What common issues should I expect and how do I handle them?

Be prepared for the fact that your child will initially be confused and even frustrated. They will likely be very tired at the end of the day, as language learning is cognitively demanding. This reaction is very normal for first- time immersion learners and can last from two weeks to two months depending on the child’s age and basic language ability. Children are generally very resilient and will soon feel comfortable with the second language.

Here are some common concerns.
  1. Slow initial performance. Your child may initially learn to read and write English at a slower pace than students in single language schools. Parent involvement is essential at this stage to encourage English reading at home. Once this temporary stage has passed, most immersion students perform at or above grade level in both languages.
  2. Homework help. Parents who do not speak the second language may feel frustrated at times because they don’t know exactly what their child is doing. If you are concerned about your child’s progress, do not hesitate to call and ask to have a conference with his or her teacher. The teachers are anxious to help you understand and participate in your child’s education. There are also websites in French/English and Spanish/English that are helpful to many families.
  3. Well-meaning friends and family. Well-meaning friends, neighbors and relations may be critical and unsupportive at first. You may be told that what you are doing is not in the best interest of your child. When people see that your child doesn’t forget his native language, does learn to read in English and does keep up with the neighborhood children, they will be assured that you made the right decision.

How will my child understand what to do in the classroom?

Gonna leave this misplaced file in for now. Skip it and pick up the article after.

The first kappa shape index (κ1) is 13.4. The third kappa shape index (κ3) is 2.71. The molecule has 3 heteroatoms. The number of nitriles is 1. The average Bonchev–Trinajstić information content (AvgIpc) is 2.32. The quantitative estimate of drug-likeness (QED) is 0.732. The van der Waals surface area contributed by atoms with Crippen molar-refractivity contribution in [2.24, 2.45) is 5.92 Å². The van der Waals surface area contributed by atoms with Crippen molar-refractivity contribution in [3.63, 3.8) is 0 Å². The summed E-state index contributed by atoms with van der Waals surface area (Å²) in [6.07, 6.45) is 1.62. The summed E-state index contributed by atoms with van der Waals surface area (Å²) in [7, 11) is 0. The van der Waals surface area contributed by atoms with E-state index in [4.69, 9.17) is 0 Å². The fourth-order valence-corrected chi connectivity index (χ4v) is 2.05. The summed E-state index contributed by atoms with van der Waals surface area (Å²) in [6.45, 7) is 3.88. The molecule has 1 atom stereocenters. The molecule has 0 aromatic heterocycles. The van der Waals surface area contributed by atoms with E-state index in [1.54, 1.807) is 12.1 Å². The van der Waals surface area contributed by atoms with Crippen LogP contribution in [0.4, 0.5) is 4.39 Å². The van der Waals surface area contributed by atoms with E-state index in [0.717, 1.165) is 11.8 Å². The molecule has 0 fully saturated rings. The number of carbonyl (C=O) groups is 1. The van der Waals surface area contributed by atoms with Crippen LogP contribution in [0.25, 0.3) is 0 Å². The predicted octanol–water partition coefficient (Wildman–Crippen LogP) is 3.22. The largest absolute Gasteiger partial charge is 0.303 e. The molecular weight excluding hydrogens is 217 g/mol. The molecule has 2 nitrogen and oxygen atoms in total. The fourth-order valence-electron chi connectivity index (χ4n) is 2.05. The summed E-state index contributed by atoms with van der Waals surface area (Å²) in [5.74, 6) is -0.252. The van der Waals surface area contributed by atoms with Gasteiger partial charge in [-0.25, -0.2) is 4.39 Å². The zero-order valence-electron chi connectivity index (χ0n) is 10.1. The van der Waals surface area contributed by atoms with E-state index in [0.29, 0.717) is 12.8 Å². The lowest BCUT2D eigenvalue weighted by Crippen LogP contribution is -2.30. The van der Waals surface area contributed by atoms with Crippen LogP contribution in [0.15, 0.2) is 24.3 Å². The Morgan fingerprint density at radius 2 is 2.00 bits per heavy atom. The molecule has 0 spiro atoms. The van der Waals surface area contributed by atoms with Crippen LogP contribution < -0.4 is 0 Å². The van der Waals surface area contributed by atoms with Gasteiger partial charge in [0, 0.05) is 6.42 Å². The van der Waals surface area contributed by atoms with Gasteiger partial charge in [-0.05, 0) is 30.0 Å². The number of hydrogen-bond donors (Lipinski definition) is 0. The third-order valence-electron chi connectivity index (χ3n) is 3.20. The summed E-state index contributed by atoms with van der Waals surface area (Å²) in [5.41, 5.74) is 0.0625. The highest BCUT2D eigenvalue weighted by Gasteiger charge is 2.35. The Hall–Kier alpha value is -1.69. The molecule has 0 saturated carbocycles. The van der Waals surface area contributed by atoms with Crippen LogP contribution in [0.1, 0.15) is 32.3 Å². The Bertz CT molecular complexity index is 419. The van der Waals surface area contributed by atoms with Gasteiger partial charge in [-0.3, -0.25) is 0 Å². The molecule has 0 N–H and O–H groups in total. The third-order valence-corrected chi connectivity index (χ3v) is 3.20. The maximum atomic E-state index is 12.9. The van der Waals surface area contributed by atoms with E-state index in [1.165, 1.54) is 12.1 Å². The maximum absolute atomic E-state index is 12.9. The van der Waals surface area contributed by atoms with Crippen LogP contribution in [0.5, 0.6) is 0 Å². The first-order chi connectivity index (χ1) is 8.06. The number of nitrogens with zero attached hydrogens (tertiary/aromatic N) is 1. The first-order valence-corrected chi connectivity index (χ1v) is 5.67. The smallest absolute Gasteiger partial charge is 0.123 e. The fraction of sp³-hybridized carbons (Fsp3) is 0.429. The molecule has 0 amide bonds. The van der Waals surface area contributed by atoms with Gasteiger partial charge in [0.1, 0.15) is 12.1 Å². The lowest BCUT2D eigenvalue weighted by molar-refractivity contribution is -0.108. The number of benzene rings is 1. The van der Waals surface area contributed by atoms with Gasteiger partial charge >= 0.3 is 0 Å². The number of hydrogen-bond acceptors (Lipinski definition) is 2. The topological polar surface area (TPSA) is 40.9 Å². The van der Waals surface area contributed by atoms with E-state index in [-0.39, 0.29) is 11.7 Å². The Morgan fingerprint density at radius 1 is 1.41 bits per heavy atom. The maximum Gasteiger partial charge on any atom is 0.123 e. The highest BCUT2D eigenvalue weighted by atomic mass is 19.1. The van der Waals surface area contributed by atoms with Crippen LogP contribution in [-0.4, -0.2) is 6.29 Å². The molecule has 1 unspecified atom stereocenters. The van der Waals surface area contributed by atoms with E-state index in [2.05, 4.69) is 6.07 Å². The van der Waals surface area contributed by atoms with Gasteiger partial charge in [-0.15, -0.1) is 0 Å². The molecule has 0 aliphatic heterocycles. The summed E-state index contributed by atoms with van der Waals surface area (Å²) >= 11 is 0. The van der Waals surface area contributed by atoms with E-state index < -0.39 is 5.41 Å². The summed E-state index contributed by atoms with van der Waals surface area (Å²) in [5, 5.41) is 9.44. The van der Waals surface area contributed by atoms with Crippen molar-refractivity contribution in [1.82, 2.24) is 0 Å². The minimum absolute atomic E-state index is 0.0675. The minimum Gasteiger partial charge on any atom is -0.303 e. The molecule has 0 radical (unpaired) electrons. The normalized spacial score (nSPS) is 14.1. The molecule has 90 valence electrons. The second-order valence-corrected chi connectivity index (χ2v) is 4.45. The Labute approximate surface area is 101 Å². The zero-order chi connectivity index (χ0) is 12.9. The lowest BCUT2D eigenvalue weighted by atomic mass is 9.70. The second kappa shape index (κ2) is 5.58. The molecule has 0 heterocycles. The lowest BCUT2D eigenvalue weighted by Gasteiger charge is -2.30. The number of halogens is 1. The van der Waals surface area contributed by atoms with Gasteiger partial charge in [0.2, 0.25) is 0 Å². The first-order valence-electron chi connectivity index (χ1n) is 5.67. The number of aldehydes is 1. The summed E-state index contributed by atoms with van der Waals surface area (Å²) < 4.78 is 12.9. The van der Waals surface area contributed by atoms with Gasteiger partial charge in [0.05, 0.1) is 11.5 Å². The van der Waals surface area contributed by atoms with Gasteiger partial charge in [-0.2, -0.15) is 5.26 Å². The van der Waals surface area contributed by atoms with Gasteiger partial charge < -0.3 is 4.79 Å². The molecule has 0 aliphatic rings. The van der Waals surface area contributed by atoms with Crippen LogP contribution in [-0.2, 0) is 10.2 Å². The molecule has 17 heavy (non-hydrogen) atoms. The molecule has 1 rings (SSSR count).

In the beginning stages of learning the language the teachers will use exaggerated hand and facial expressions to illustrate what they are saying. Keep in mind that many, if not all, the other children in the classroom will be in the same position. The teachers use songs, stories, and activities to help build vocabulary and an understanding of the second language. Language learning is carefully structured to ensure that instruction is comprehensible.

What can I do to support my child’s immersion experience if I don’t speak the second language?

Like all parents, parents of children in immersion programs should maintain an active role in their children’s education by providing experiences that help develop their English language skills and enhance their cognitive and affective development. Parents should read with children daily in English and engage them in activities where they need to apply what they are learning in class. Parents should also communicate with the teachers on a regular basis about their children’s’ academic, social, and language development. They should become well informed about immersion education, make a commitment to keep their child in the immersion program, and support their children’s use of the immersion language outside the school context, for example, by providing reading materials in the immersion language at home.

Who are the teachers?

The Spanish Immersion teachers at Jenison Spanish Immersion are all fluent or native speakers and have extensive knowledge and experience in Spanish speaking countries.  They are all highly qualified under Michigan teacher-licensing requirements.
8375 20th Ave.
Jenison, MI 49428
Phone: 616.457.8890
Fax: 616.457.8898